How Euphoria Pulled Off That 'Holding Out For A Hero' Musical Number

This week "Euphoria" took a break from its usual drug-induced high-wire walk to celebrate theatre! And in true theatre fashion, this became an opportunity to embrace some very deserving underdogs, shining a spotlight on a previously underutilized duo that easily stole the show, Lexi (Maude Apatow) and Ethan (Austin Abrams). In the show's first season, these two largely lived in the shadows — Lexi primarily known as beauty queen Cassie's (Sydney Sweeney) younger sister and a former best friend to Rue (Zendaya). Meanwhile, Ethan was just some nice guy with cheesy lines, attempting to get close to the very prickly Kat (Barbie Ferreira). In the chaotic world of "Euphoria," these two seemed wildly out of place — just two normal teens in preppy dresses and jeans, who were never quite on the same glitter-infused wavelength as everyone else. But any doubts we had about Ethan and Lexi fitting in with their messy peers have since been resolved because in "The Theater and Its Double," in which our once normal teens made some drastically unhinged moves.

The rest of this post contains spoilers through Euphoria season 2 episode 7.

Inside Ethan's big moment

Whether or not you've seen the latest episode of "Euphoria," you may have heard tell of Lexi Howard's theatrical debut. The second season has spent many episodes building up to her school production of a very autobiographical play that retells the story of her friend group and threatens to alienate the entirety of East Highland. Because beyond just reenacting some of the most personal moments of her friend's lives, Lexi has also opted to expose the deep dark secret of budding sociopath Nate Jacobs (Jacob Elordi) via a suggestive, high-energy dance number set to the tune of Bonnie Tyler's "Holding Out for a Hero."

As Ethan, Abrams stars as a bizzaro-world Nate, who wears golden spandex, and gyrates alongside his fellow footballers in the most overdramatic fashion possible. It doesn't take a genius to read between the lines of what Lexi is implying — Nate's sexuality isn't so much subtext as it is the entire point of this glorious sequence. The locker room scene sees the football players dancing in sync, all shirtless, and even features Ethan's Nate embracing a, um, suggestively shaped sculpture. As you can imagine, this elaborate sequence took days of work but Abrams told Variety that he had a blast pulling it off. He said:

We filmed that over a three-day span, and it was a lot of work. It took a lot of physical exertion. I was doing that dance a million times over those days. But, I loved the dance, I loved the guys that I was dancing with and it felt very real. I loved the energy exchanged between the performers and the actors and the audience because there was a crowd there. It's one of those songs that makes me so happy. It puts everyone in a great mood, honestly.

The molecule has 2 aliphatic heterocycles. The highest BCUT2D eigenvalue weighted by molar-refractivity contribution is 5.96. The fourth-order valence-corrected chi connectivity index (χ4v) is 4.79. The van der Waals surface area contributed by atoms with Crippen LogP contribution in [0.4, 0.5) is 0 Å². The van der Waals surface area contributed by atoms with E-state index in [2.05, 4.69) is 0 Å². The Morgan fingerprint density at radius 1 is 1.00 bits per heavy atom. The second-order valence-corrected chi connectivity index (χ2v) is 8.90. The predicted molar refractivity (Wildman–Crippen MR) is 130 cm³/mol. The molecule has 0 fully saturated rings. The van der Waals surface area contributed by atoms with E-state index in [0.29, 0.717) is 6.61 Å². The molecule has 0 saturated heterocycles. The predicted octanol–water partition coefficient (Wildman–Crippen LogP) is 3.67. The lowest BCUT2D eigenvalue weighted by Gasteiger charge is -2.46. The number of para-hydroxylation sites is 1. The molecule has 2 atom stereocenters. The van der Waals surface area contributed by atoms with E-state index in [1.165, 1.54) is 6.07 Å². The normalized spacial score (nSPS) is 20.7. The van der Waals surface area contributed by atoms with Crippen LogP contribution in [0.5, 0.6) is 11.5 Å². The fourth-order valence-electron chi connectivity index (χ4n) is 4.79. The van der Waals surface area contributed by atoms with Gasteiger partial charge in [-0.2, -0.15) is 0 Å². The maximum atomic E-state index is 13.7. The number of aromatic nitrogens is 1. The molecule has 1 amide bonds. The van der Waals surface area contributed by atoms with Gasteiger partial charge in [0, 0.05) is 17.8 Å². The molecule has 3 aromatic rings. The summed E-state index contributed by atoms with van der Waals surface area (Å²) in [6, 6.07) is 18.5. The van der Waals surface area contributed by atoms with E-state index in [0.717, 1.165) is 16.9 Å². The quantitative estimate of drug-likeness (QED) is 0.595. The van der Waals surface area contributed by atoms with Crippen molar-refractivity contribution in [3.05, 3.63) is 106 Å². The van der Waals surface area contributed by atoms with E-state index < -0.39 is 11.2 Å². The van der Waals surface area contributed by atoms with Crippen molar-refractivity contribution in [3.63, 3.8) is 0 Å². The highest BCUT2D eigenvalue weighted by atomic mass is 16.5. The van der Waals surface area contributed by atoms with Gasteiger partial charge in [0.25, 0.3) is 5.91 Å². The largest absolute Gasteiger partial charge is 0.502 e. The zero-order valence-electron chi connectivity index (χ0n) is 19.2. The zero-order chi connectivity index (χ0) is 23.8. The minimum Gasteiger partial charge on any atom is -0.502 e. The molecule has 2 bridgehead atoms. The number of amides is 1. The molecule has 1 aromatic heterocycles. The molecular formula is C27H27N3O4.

Holding Out For A Hero like Lexi Howard

While the play put cast members in a great mood, it didn't quite do the same for the actual characters of the show. Upon realizing that the play depicts their lives, many of our "Euphoria" faves looked unsettled and even annoyed. In the end, many of Lexi's friends began to come around, but given the episode ends with an ominous "to be continued" and Cassie breathing into a mirror with the intensity of a person about to go a murder spree, it's safe to say that the young playwright has a storm coming her way. Not to mention Nate himself, who didn't take well to being laughed at. He basically white-knuckled the performance before finally storming out.

All things considered, that's a pretty low-key response from a guy known to beat people half to death or point guns in their faces, but he'll no doubt have more to say in next week's season finale. As for Lexi, her play is bound to be the talk of the town for many years to come. Maude Apatow seemed pretty sure of the incoming reaction because, as it turns out, Lexi's very divisive theater career is partially based on her own. Apatow shared:

"It was loosely inspired by my high school play that I produced. Everyone in the theater department hated me, but I really wanted to do a good job. It took a long time to film that sequence because it was so complicated. There were a lot of audience shots to consider... Sam had to make sure that the shots in the play connected to real memories and they had to be perfectly timed and interwoven. We felt really good about it in the moment."

According to the actress, the storyline was a "semi-collaboration" with Sam Levinson. As the series creator, showrunner, writer, and director, Levinson is well known for being the sole arbiter of creative decisions on "Euphoria," but occasionally collaborates with the young cast. Allowing them such input has made way for some of the most complex, interesting, and authentic moments in the show, such as the in-between-seasons special "F*** Anyone Who's Not a Sea Blob," co-written with star Hunter Schafer. If the latest episode is yet another example of what can be accomplished when Levinson gives his performers more input, this should definitely become a regular approach going forward — especially in light of recent reports from the second season's drama-filled production.